Poet and intermedia artist Oana Avasilichioaei’s Eight Track is a transliterary exploration of traces. Sound recordings, surveillance cameras, desert geoglyphs, drone operators, refugee interviews, animal imprints, and audio signals manifest moments of inspired wonder, systems of power, slippages, debris. In “the great era of seeing” when the boundary between tracking agent and monitored subject is worn thin by politics and commerce, Eight Track assembles a set of discordant melodies, polyphonic voices, transcriptions, theatres, and images in a struggle to hold on to agency and awe. Stirring from languages of oppression to languages of resistance, Eight Track echolocates the nameless, the noisy, the scattered, and the voiceless. This is ultimately a book of relations—of each of us to each other, to other life forms, to environments, to cultures, to the obsolete and the absolute, to the animal vitality we share.
About the author
Oana Avasilichioaei's previous translations include Universal Bureau of Copyrights by Bertrand Laverdure, Wigrum by Quebecois writer Daniel Canty (2013), The Islands by Quebecoise poet Louise Cotnoir (2011) and Occupational Sickness by Romanian poet Nichita Stanescu (2006). In 2013, she edited a feature on Quebec French writing in translation for Aufgabe (New York). she has also played in the bounds of translation and creation in a poetic collaboration with Erín Moure, Expeditions of a Chimæra, (2009). Her most recent poetry collection is We, Beasts (2012; winner of the QWF's A.M. Klein Prize for Poetry), and her audio work can be found on Pennsound. She lives in Montreal. Learn more about Avasilichioaei at www.oanalab.com.
Ingrid Pam Dick (aka Gregoire Pam Dick, Mina Pam Dick, Jake Pam Dick et al.) is the author of Metaphysical Licks (BookThug 2014) and Delinquent (Futurepoem, 2009). Her writing has appeared in BOMB, frieze, The Brooklyn Rail, Aufgabe, EOAGH, Fence, Matrix, Open Letter, Poetry Is Dead, and elsewhere, and has been featured in Postmodern Culture; it is included in the anthologies The Sonnets (ed. S. Cohen and P. Legault, Telephone, 2012) and Troubling the Line: Trans and Genderqueer Poetry and Poetics, (ed. TC Tolbert and Tim Trace Peterson, Nightboat, 2013). Her philosophical work has appeared in a collection published by the International Wittgenstein Symposium. Also an artist and translator, Dick lives in New York City, where she is currently doing work that makes out and off with Büchner, Wedekind, Walser, and Michaux.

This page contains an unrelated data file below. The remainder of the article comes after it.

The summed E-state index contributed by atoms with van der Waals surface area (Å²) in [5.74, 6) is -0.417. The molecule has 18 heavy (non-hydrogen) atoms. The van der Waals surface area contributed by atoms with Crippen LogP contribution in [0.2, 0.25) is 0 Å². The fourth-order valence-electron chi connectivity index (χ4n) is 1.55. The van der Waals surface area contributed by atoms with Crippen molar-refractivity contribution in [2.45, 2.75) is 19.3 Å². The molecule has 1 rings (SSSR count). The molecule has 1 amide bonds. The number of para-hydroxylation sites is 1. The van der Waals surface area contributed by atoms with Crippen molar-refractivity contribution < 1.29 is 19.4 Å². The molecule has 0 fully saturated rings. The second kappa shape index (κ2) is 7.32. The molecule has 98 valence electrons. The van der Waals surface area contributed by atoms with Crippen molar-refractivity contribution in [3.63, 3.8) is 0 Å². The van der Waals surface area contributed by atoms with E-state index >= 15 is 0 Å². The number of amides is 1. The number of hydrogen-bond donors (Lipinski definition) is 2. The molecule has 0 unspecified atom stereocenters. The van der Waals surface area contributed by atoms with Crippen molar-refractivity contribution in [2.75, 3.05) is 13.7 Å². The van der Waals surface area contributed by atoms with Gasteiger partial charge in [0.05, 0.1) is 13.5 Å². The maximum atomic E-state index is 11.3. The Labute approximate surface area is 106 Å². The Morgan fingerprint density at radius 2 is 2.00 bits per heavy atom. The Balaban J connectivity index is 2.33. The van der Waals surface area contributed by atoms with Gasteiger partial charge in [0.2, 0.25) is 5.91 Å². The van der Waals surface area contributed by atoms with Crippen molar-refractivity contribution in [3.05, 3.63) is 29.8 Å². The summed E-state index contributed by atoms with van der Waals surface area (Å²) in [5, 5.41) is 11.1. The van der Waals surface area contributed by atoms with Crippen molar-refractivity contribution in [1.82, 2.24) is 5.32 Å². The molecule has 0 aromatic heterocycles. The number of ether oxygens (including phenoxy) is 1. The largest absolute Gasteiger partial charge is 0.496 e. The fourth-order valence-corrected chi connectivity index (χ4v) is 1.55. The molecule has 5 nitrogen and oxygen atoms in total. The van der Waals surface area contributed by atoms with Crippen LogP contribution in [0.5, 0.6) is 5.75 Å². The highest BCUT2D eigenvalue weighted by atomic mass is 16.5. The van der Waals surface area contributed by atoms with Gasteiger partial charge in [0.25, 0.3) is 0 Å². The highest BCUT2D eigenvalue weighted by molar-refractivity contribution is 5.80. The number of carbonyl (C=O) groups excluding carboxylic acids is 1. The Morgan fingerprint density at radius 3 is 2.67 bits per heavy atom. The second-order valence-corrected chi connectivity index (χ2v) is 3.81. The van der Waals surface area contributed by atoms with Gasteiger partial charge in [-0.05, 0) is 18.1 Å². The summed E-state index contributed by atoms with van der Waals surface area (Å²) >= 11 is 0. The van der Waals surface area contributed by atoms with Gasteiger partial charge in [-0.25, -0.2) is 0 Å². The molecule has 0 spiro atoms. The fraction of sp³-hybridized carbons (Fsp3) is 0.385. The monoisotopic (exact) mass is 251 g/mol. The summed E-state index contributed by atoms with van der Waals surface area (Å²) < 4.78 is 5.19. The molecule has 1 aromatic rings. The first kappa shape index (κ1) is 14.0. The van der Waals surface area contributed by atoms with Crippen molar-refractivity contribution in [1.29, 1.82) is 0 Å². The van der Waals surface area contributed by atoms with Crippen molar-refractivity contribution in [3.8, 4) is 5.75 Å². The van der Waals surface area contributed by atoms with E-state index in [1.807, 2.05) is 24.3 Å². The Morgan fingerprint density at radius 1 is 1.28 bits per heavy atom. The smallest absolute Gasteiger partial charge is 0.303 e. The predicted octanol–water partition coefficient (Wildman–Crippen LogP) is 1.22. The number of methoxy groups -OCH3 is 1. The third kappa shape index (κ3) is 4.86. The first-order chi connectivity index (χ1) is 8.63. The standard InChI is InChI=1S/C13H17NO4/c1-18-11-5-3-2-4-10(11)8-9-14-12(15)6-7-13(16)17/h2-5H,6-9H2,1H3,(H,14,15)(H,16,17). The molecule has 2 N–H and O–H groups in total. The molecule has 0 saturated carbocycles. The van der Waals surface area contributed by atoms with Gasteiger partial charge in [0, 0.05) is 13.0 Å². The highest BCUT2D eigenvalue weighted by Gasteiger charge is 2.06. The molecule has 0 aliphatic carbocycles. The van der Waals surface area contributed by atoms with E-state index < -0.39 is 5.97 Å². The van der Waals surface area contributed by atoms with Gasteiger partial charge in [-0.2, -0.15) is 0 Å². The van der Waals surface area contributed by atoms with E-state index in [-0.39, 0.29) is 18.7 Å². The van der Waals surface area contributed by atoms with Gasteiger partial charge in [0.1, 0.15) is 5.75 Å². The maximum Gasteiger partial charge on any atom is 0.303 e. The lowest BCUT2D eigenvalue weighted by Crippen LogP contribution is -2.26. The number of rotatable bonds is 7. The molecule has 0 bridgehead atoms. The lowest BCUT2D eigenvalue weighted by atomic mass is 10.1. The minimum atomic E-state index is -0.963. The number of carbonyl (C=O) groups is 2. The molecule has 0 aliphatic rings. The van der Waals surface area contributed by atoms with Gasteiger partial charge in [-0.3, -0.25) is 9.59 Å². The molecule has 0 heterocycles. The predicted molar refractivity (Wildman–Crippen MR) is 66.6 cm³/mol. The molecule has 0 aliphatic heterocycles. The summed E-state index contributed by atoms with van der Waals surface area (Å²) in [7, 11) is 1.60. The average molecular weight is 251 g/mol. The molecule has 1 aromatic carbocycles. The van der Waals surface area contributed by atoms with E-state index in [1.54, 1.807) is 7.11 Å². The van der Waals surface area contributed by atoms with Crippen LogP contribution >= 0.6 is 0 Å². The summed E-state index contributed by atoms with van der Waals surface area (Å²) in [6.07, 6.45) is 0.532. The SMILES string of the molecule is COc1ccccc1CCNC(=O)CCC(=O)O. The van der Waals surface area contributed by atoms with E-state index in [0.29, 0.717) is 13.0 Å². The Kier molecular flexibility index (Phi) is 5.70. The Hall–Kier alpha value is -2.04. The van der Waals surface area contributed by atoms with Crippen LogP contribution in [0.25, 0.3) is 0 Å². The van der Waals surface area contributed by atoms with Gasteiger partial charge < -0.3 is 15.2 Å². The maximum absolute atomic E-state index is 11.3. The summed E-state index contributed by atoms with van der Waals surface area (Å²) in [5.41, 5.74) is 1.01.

"Avasilichioaei is one of the sharpest intermedia and translation artists working in Canada today. Creating deliberate forms of 'interference' across multiple metaphorical registers and heterogeneous materials, her newest work also 'interferes' suggestively with conventional book form."
"One of the many strengths of Avasilichioaei’s practice is that a reader can pick up the material object that is the book and flip through its pages, then transform into a listener attending the public, sensory expansion of the book’s words into sound, while simultaneously morphing into a viewer of art, a critical thinker, and even a participant implicitly invited to adapt one of the poems as a script for further improvisation and production."
—Montreal Review of Books